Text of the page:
Station Eleven: Should We Be Reading Pandemic Fiction Right Now?

“Definitely wouldn’t recommend rereading Station Eleven this week,” Emily St. John Mandel tweeted on her fourth novel, in the steady climb of anxiety about COVID-19. Amidst closed borders, empty streets, and an extended MCO coming to an end, the eeriness of a pandemic novel is palpable. Pieced together in a collage of worlds before and after the fictional “Georgia Flu”, this 2014 novel appeared after a boom of the post-apocalyptic genre – but Station Eleven is a different beast. It never concerns itself with violence, heroism, or tribalism, but dips into an enthralling human-ness to the collapse of society.

Each story is wonderfully expressive, deeply vulnerable, and intricately woven together by one thread – Arthur Leander. The novel and its pandemic begin as Arthur ends, collapsing of a heart attack on a stage production of King Lear. Yet, Arthur’s story has only just started, as Mandel winds the readers through a patchwork of his triumphs and mistakes and the various narratives branching from him for over half the novel. It is, at first, undoubtedly a confusing trail to be led down. There is an art to how slowly and methodologically the connections in Station Eleven reach any resolution, but the inevitably satisfying conclusions justify any initial puzzling-ness. 

But, if you’re stuck at home looking for your next read, a novel about a world-ending disease is probably the last thing you’re thinking of picking up.

Station Eleven is a genre-bending slow dance into a parallel universe where everything goes wrong. 20 years after the Georgia Flu toppled more than 99% of the human population, Kirsten Raymonde wanders through a world that has settled from the chaos of the pandemic’s deathly surge. Having played a non-speaking role in the King Lear production with Arthur, she continued acting after the so-called “End of the World” with a troupe of performing artists called the Travelling Symphony. I write “so-called” here because Mandel makes sure to hammer home the simple theme that nothing really ends. Kirsten and the Traveling Symphony roam on horse-drawn wagons from settlement to settlement performing a variety of concertos and plays. The lines of classical literature and science fiction are often crossed in the novel, from the staging of Shakespeare, to Star Trek quotes carved into the wagons and tattooed on Kirsten’s arm, to the sci-fi comics she carries in her bag – gifted to her by Arthur, two issues of “Dr. Eleven”.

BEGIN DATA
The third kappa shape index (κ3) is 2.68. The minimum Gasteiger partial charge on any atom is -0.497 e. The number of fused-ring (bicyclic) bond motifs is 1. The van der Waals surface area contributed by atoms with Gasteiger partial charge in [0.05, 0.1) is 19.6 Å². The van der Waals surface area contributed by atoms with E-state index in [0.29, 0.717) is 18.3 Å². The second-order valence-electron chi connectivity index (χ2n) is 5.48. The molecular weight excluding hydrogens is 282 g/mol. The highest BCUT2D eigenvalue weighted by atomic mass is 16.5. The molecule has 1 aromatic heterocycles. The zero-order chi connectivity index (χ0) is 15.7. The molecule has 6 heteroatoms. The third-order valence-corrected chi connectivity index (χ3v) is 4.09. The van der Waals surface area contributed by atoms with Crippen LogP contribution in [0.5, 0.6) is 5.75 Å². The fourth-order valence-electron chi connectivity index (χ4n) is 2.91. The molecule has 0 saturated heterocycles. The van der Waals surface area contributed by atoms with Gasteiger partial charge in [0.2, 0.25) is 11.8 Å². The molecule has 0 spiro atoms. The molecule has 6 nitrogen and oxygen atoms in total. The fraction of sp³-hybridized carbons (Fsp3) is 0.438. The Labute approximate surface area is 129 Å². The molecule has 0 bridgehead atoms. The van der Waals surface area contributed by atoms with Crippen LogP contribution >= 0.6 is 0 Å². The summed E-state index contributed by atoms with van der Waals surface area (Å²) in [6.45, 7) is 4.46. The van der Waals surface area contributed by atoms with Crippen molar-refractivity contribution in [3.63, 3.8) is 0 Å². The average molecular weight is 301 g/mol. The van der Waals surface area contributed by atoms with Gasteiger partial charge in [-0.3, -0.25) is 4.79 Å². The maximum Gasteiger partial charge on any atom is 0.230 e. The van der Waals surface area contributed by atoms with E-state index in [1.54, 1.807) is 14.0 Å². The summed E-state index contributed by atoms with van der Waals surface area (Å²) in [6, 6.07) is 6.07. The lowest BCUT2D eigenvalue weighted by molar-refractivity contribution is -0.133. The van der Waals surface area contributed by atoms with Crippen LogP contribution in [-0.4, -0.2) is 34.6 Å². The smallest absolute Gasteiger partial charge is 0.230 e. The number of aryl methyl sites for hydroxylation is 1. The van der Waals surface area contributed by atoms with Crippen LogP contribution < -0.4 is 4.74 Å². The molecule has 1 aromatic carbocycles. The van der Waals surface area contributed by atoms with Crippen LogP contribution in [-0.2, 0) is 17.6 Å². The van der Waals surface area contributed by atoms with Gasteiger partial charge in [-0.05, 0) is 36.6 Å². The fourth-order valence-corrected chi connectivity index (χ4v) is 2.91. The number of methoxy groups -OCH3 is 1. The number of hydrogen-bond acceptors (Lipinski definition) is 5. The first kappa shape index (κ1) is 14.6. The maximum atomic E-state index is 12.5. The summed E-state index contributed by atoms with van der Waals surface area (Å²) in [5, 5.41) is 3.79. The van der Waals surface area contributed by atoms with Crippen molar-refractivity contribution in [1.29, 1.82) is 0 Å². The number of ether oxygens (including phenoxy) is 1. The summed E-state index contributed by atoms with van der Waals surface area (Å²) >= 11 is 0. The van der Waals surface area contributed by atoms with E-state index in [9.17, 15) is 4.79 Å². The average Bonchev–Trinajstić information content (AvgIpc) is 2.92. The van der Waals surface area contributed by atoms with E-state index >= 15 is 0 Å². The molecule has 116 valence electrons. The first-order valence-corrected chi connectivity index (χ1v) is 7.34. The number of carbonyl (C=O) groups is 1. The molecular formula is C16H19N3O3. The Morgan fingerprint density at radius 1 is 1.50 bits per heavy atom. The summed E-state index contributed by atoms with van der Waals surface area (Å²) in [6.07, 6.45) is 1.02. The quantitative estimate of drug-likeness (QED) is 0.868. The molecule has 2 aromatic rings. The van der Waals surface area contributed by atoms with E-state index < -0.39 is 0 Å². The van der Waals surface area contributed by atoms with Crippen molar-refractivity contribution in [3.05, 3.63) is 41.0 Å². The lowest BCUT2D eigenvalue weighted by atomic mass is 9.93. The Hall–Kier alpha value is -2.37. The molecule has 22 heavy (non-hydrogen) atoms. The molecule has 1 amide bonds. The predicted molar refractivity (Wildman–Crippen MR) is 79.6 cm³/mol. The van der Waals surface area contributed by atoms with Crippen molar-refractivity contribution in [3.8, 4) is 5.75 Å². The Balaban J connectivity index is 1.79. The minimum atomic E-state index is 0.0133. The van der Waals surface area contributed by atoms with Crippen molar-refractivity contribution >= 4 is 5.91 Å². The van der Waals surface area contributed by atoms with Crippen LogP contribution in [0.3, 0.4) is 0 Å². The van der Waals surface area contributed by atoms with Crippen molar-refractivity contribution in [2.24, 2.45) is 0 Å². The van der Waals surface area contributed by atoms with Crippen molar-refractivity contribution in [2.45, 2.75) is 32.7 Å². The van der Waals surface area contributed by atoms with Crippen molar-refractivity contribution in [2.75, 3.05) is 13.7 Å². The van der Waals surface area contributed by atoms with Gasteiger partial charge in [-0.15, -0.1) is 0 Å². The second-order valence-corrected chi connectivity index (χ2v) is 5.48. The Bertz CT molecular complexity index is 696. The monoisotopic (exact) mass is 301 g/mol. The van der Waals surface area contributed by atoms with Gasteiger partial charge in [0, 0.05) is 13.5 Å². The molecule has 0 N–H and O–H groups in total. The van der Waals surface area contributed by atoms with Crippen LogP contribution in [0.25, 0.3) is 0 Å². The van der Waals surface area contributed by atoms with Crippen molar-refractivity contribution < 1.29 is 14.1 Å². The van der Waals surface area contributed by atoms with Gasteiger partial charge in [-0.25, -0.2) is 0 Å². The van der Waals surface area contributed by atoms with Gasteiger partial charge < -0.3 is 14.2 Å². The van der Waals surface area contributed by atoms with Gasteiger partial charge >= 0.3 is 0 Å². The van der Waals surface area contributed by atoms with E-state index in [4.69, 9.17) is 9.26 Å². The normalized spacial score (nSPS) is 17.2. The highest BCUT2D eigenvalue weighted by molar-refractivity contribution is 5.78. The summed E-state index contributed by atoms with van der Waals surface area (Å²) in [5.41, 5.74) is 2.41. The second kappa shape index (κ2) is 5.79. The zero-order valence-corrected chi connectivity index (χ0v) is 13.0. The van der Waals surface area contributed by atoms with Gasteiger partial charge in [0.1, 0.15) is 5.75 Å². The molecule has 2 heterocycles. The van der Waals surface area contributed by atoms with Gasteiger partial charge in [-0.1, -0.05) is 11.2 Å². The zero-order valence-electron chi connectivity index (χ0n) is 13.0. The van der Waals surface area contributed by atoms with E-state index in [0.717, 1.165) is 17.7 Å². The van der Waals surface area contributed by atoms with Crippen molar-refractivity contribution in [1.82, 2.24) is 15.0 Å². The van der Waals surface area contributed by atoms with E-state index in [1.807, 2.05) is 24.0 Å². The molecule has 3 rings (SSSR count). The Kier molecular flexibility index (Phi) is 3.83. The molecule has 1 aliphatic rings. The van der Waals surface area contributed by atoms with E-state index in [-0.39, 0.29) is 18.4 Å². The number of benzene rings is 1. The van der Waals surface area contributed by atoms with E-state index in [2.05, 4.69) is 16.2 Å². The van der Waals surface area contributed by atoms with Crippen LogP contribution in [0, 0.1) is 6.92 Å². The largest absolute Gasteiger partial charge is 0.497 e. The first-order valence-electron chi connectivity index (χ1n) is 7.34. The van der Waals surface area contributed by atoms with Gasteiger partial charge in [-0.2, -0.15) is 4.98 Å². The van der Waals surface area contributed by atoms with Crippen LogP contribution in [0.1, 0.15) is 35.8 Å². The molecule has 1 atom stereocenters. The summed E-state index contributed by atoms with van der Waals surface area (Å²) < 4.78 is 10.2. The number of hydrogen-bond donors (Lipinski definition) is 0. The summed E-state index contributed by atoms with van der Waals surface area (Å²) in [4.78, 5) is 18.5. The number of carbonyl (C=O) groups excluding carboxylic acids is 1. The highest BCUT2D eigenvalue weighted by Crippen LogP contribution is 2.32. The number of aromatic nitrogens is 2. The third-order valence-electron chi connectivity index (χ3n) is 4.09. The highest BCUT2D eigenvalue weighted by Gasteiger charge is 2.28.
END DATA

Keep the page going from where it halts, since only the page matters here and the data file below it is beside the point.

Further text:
Kirsten, still tangled in the memories of Arthur’s kindness to her as a child and his strangely timely death on stage, searches for his memorabilia left over in surviving celebrity magazine clippings and TV guides. Through gossipy headlines and paparazzi pictures, the novel paints a portrait of a man in and out of marriages, full of conflicted relationships with his close friends, ex-wives, and his young son. Even long dead and gone, his life domino-ed a series of events in the Georgia Flu’s wake.

Like her descriptions of Arthur, Mandel’s snapshots of the past are often ambivalent – in tales of misplaced anxieties so insignificant to the future, of the crushing strains of commercialism and capitalism that drive people to acts of cruelty, of idly taking advantage of the privileges of modern life. “That’s what passes for a life…that’s what passes for happiness, for most people…they’re like sleepwalkers…” The past is described in material technologies wondrous to those raised in a world without electricity, and bittersweet to those with any memories of it. Symbols disjoint and connect the two timelines without moral discernment. There is no “good or bad” before. There is no “good or bad” after. Life merely continues.

That’s what passes for a life…that’s what passes for happiness, for most people…they’re like sleepwalkers…

Emily St. John Mandel

If Mandel’s writings on air-travel spreading a disease that results in global contagion, panic buying, lockdowns, and road-blocks sound disturbingly familiar to you, you might be tempted to assume that the novel is “predicting the future”. Allow me to ease your minds by saying that any virus as quick and deadly as the Georgia Flu would have burned itself out long before the events of Station Eleven could become a reality. 

Still, there is a place for the beauties and terrors of Station Eleven’s post-apocalyptic future in a world so uncertain. It is not a love-letter to a tech-less world, but rather a plea – imploring the reader to appreciate the mundanities of day-to-day life. From Kirsten’s wide-eyed wondrous memories of a glowing refrigerator, to her bitter longing for “the era when it was possible to press a series of buttons on a telephone and speak with someone on the far side of the earth.” Things so miraculous to her, things so everyday to us. There is a need for novels of tragedy in times of tragedy, just as there is an importance for all arts in these worrying days both as creative outlets and anthropological preservations of human life. Mandel writes with a fierce passion for these arts in the Traveling Symphony furthering Shakespeare performances in cult-held towns, in the writer of Dr. Eleven inking each galaxy-speckled comic panel in the woes of failing relationships, and in a disabled veteran continuing his written project as the world collapses around him. 

I will not divulge the detailed fibres of the novel’s narrative further, as the gorgeous delicateness in which the stories and characters find themselves tied together is a treat to unravel without any spoilers. I simply dare you to read Station Eleven while the world is still on hold. Push aside the unease for a lesson about humanity in the face of a pandemic. We probably won’t be grilling squirrels over a bonfire any time soon – but if it does get there, humans will always have stories and art, even at the “End of the World”. 

Stay safe and sane everyone.

Written by Kishana Kuhendran